US researchers win $600k grant to develop membrane lasers
A new type of ultra-thin semiconductor laser under development at the University of Texas at Arlington can be integrated with mainstream electronics on the same silicon substrate with increased capacity and energy efficiency, according to the research team.
Weidong Zhou, an electrical engineering professor at UTA, will use a three-year, $600,000 grant from the US Army Research Office to build on advances made through previous grants he has received for printed photonic crystals and silicon lab-on-a-chip' technology. Yuze "Alice" Sun, an assistant professor of electrical engineering at UTA, is co-principal investigator.
"We are looking for devices and components to be integrated on a chip," Zhou said. "As we address electrical injection, integration with other devices on the chip and increased power capabilities, we can begin to apply this technology to products in the medical field or in the consumer arena. These applications could include portable electronics, sensing and imaging equipment, bio applications and wearable electronics."
The development they are building on is a membrane laser less than one micron thick compatible with planar CMOS silicon platforms. The key innovation is the integration of compound semiconductor material with a silicon photonic crystal cavity, which allows a laser to be built directly on a silicon chip next to other electrical components. Zhou holds three issued patents related to the technology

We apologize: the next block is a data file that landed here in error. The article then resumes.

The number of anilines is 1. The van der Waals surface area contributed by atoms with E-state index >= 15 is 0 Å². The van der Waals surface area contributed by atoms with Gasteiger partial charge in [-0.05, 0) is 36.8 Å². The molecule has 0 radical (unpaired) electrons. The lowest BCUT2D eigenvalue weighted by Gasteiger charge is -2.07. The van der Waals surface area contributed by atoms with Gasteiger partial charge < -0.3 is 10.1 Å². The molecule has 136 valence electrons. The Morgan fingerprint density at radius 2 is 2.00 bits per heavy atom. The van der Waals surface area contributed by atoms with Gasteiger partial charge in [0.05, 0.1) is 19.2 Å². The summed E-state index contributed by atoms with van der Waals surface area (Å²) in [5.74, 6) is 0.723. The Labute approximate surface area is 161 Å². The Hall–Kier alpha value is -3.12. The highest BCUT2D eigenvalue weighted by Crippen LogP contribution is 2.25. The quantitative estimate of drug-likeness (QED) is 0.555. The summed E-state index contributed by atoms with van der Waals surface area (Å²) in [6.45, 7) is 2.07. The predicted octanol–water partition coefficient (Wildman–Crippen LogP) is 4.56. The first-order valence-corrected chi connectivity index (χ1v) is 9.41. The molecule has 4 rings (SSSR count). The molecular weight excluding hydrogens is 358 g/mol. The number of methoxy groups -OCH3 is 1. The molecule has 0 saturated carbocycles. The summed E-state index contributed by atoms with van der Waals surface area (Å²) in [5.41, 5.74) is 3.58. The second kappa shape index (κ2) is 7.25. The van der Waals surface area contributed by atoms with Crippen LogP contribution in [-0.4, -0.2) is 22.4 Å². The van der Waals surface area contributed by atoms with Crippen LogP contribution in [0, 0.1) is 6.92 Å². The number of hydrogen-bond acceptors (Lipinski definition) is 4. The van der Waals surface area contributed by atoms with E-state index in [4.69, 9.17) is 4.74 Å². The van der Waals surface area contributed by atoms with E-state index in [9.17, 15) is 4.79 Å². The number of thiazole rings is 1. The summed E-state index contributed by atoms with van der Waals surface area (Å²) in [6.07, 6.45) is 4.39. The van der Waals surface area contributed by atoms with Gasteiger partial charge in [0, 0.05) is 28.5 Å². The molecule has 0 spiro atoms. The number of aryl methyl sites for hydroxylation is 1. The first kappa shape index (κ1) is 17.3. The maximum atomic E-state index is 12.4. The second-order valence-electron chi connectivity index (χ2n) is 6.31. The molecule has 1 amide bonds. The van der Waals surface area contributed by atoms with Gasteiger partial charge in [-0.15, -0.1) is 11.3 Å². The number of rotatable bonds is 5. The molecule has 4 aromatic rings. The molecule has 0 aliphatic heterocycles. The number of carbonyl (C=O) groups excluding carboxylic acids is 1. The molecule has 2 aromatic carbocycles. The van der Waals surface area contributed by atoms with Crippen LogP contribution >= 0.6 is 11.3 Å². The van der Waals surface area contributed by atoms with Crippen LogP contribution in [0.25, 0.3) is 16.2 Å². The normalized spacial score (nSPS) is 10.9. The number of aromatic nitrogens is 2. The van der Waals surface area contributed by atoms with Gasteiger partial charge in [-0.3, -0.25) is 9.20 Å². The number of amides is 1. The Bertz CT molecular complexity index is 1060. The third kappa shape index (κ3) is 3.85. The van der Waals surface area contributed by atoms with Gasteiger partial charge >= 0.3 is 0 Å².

Findings from related research supported by the National Science Foundation, the Air Force Office of Scientific Research and the Army Research Office were published last month in Nature Scientific Reports in a paper 'Printed Large-Area Single-Mode Photonic Crystal Bandedge Surface-Emitting Lasers on Silicon' by Deyin Zhao et al. In this article, the researchers reported on an optically pumped hybrid III-V/silicon photoic crystal surface emitting laser (PCSEL), consisting of a heterogeneously integrated InGaAsP quantum well heterostructure gain medium, printed on a silicon photonic crystal bandedge cavity.
The UTA team will use the latest grant to continue innovations in high-performance membrane lasers, including the one reported in Nature Photonics in 2012 'Transfer printing stacked nanomembrane lasers on silicon'.
Zhou also has recently received a three-year, $935,000 grant from the Air Force Office of Scientific Research to explore extreme energy efficiency lasers, in collaboration with Professors Shanhui Fan at Stanford and Xiuling Li at the University of Illinois Urbana-Champaign.